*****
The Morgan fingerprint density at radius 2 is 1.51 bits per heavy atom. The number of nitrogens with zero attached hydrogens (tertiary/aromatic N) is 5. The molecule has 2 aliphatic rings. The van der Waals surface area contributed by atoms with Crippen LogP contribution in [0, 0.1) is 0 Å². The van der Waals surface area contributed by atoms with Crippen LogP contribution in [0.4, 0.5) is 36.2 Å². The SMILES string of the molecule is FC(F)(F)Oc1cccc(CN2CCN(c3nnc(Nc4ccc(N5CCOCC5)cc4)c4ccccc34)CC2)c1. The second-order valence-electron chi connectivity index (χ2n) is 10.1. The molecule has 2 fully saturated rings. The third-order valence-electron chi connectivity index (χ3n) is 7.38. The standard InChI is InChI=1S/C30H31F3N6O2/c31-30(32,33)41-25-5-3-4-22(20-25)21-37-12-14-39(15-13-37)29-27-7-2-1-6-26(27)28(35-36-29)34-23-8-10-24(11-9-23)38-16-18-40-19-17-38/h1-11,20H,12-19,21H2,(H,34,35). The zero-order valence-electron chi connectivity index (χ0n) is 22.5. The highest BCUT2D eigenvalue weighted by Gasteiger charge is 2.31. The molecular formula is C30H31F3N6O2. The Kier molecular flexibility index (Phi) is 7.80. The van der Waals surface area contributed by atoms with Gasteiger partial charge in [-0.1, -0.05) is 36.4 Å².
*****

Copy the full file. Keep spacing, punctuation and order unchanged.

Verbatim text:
The Morgan fingerprint density at radius 2 is 1.51 bits per heavy atom. The number of nitrogens with zero attached hydrogens (tertiary/aromatic N) is 5. The molecule has 2 aliphatic rings. The van der Waals surface area contributed by atoms with Crippen LogP contribution in [0, 0.1) is 0 Å². The van der Waals surface area contributed by atoms with Crippen LogP contribution in [0.4, 0.5) is 36.2 Å². The SMILES string of the molecule is FC(F)(F)Oc1cccc(CN2CCN(c3nnc(Nc4ccc(N5CCOCC5)cc4)c4ccccc34)CC2)c1. The second-order valence-electron chi connectivity index (χ2n) is 10.1. The molecule has 2 fully saturated rings. The third-order valence-electron chi connectivity index (χ3n) is 7.38. The standard InChI is InChI=1S/C30H31F3N6O2/c31-30(32,33)41-25-5-3-4-22(20-25)21-37-12-14-39(15-13-37)29-27-7-2-1-6-26(27)28(35-36-29)34-23-8-10-24(11-9-23)38-16-18-40-19-17-38/h1-11,20H,12-19,21H2,(H,34,35). The zero-order valence-electron chi connectivity index (χ0n) is 22.5. The highest BCUT2D eigenvalue weighted by Gasteiger charge is 2.31. The molecular formula is C30H31F3N6O2. The Kier molecular flexibility index (Phi) is 7.80. The van der Waals surface area contributed by atoms with Gasteiger partial charge in [-0.1, -0.05) is 36.4 Å².